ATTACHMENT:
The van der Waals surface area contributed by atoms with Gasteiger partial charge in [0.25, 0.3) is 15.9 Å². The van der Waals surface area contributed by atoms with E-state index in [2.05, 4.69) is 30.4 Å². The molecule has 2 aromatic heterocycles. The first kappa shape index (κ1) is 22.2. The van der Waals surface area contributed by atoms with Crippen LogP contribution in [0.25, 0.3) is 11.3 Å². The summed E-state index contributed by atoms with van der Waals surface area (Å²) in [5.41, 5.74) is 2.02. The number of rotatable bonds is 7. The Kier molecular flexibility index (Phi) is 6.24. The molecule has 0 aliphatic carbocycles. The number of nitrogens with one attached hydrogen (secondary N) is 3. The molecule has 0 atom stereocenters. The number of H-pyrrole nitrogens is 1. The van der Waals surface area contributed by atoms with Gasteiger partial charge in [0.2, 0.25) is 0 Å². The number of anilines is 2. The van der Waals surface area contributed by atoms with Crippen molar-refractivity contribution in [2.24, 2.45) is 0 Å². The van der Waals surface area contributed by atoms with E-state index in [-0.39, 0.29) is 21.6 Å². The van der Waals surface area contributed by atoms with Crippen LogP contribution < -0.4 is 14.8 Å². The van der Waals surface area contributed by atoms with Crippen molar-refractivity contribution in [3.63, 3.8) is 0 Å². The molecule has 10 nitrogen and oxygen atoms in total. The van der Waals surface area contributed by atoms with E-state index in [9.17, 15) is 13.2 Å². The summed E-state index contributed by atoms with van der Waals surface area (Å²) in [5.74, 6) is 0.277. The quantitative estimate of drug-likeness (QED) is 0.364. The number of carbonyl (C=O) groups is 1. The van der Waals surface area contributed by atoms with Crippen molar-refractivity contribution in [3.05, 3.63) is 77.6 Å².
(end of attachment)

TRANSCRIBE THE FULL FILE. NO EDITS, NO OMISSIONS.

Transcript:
The van der Waals surface area contributed by atoms with Gasteiger partial charge in [0.25, 0.3) is 15.9 Å². The van der Waals surface area contributed by atoms with E-state index in [2.05, 4.69) is 30.4 Å². The molecule has 2 aromatic heterocycles. The first kappa shape index (κ1) is 22.2. The van der Waals surface area contributed by atoms with Crippen LogP contribution in [0.25, 0.3) is 11.3 Å². The summed E-state index contributed by atoms with van der Waals surface area (Å²) in [5.41, 5.74) is 2.02. The number of rotatable bonds is 7. The Kier molecular flexibility index (Phi) is 6.24. The molecule has 0 aliphatic carbocycles. The number of nitrogens with one attached hydrogen (secondary N) is 3. The molecule has 0 atom stereocenters. The number of H-pyrrole nitrogens is 1. The van der Waals surface area contributed by atoms with Gasteiger partial charge in [0.2, 0.25) is 0 Å². The number of anilines is 2. The van der Waals surface area contributed by atoms with Crippen molar-refractivity contribution in [2.24, 2.45) is 0 Å². The van der Waals surface area contributed by atoms with E-state index in [-0.39, 0.29) is 21.6 Å². The van der Waals surface area contributed by atoms with Crippen LogP contribution < -0.4 is 14.8 Å². The van der Waals surface area contributed by atoms with Crippen molar-refractivity contribution in [3.63, 3.8) is 0 Å². The molecule has 10 nitrogen and oxygen atoms in total. The van der Waals surface area contributed by atoms with E-state index in [9.17, 15) is 13.2 Å². The summed E-state index contributed by atoms with van der Waals surface area (Å²) in [5.74, 6) is 0.277. The quantitative estimate of drug-likeness (QED) is 0.364. The number of carbonyl (C=O) groups is 1. The van der Waals surface area contributed by atoms with Crippen molar-refractivity contribution in [3.05, 3.63) is 77.6 Å².